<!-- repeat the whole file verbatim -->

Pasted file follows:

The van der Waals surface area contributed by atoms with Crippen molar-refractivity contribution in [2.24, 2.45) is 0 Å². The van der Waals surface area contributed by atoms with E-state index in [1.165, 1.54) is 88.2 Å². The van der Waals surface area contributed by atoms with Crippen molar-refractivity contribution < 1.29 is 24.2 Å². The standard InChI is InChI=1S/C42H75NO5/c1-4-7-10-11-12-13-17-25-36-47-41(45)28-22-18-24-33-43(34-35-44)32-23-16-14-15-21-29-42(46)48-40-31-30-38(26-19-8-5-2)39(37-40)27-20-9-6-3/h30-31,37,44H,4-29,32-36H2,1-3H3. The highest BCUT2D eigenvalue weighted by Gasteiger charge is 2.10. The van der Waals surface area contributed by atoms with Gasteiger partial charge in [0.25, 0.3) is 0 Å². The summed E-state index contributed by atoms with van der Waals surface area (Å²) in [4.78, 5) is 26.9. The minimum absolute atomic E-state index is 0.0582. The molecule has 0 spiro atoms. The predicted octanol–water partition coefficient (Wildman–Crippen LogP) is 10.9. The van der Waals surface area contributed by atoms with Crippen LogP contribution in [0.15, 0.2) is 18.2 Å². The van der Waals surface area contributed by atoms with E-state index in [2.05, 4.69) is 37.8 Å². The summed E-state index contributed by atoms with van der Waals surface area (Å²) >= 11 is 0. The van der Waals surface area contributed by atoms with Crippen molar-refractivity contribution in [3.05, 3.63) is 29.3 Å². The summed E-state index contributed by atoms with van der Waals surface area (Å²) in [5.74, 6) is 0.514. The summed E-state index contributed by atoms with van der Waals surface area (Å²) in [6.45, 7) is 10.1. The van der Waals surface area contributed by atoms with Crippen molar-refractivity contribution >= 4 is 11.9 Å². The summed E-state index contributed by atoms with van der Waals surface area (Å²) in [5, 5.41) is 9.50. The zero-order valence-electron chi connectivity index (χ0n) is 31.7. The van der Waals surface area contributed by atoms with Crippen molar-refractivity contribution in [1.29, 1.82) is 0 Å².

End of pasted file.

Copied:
The van der Waals surface area contributed by atoms with Crippen molar-refractivity contribution in [2.24, 2.45) is 0 Å². The van der Waals surface area contributed by atoms with E-state index in [1.165, 1.54) is 88.2 Å². The van der Waals surface area contributed by atoms with Crippen molar-refractivity contribution < 1.29 is 24.2 Å². The standard InChI is InChI=1S/C42H75NO5/c1-4-7-10-11-12-13-17-25-36-47-41(45)28-22-18-24-33-43(34-35-44)32-23-16-14-15-21-29-42(46)48-40-31-30-38(26-19-8-5-2)39(37-40)27-20-9-6-3/h30-31,37,44H,4-29,32-36H2,1-3H3. The highest BCUT2D eigenvalue weighted by Gasteiger charge is 2.10. The van der Waals surface area contributed by atoms with Gasteiger partial charge in [0.25, 0.3) is 0 Å². The summed E-state index contributed by atoms with van der Waals surface area (Å²) in [4.78, 5) is 26.9. The minimum absolute atomic E-state index is 0.0582. The molecule has 0 spiro atoms. The predicted octanol–water partition coefficient (Wildman–Crippen LogP) is 10.9. The van der Waals surface area contributed by atoms with Crippen LogP contribution in [0.15, 0.2) is 18.2 Å². The van der Waals surface area contributed by atoms with E-state index in [2.05, 4.69) is 37.8 Å². The summed E-state index contributed by atoms with van der Waals surface area (Å²) >= 11 is 0. The van der Waals surface area contributed by atoms with Crippen molar-refractivity contribution in [3.05, 3.63) is 29.3 Å². The summed E-state index contributed by atoms with van der Waals surface area (Å²) in [5.74, 6) is 0.514. The summed E-state index contributed by atoms with van der Waals surface area (Å²) in [6.45, 7) is 10.1. The van der Waals surface area contributed by atoms with Crippen molar-refractivity contribution >= 4 is 11.9 Å². The summed E-state index contributed by atoms with van der Waals surface area (Å²) in [5, 5.41) is 9.50. The zero-order valence-electron chi connectivity index (χ0n) is 31.7. The van der Waals surface area contributed by atoms with Crippen molar-refractivity contribution in [1.29, 1.82) is 0 Å².